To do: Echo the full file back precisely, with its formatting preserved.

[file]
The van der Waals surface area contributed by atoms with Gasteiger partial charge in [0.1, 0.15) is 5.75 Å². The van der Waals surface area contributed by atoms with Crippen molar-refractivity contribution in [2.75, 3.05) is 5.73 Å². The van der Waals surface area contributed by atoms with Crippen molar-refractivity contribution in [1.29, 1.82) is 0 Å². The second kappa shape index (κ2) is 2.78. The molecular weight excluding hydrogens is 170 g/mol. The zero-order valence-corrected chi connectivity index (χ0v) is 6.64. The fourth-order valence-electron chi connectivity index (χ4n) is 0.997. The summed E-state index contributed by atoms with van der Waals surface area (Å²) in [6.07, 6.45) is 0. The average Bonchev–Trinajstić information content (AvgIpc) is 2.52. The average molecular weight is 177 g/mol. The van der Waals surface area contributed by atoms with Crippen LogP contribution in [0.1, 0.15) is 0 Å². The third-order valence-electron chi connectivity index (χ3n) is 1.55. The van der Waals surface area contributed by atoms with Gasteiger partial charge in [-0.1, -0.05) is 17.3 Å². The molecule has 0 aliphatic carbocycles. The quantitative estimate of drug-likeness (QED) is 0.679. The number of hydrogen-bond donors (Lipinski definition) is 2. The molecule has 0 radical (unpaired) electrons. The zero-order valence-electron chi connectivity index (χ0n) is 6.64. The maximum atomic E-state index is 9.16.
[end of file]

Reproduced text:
The van der Waals surface area contributed by atoms with Gasteiger partial charge in [0.1, 0.15) is 5.75 Å². The van der Waals surface area contributed by atoms with Crippen molar-refractivity contribution in [2.75, 3.05) is 5.73 Å². The van der Waals surface area contributed by atoms with Crippen molar-refractivity contribution in [1.29, 1.82) is 0 Å². The second kappa shape index (κ2) is 2.78. The molecular weight excluding hydrogens is 170 g/mol. The zero-order valence-corrected chi connectivity index (χ0v) is 6.64. The fourth-order valence-electron chi connectivity index (χ4n) is 0.997. The summed E-state index contributed by atoms with van der Waals surface area (Å²) in [6.07, 6.45) is 0. The average Bonchev–Trinajstić information content (AvgIpc) is 2.52. The average molecular weight is 177 g/mol. The van der Waals surface area contributed by atoms with Crippen LogP contribution in [0.1, 0.15) is 0 Å². The third-order valence-electron chi connectivity index (χ3n) is 1.55. The van der Waals surface area contributed by atoms with Gasteiger partial charge in [-0.1, -0.05) is 17.3 Å². The molecule has 0 aliphatic carbocycles. The quantitative estimate of drug-likeness (QED) is 0.679. The number of hydrogen-bond donors (Lipinski definition) is 2. The molecule has 0 radical (unpaired) electrons. The zero-order valence-electron chi connectivity index (χ0n) is 6.64. The maximum atomic E-state index is 9.16.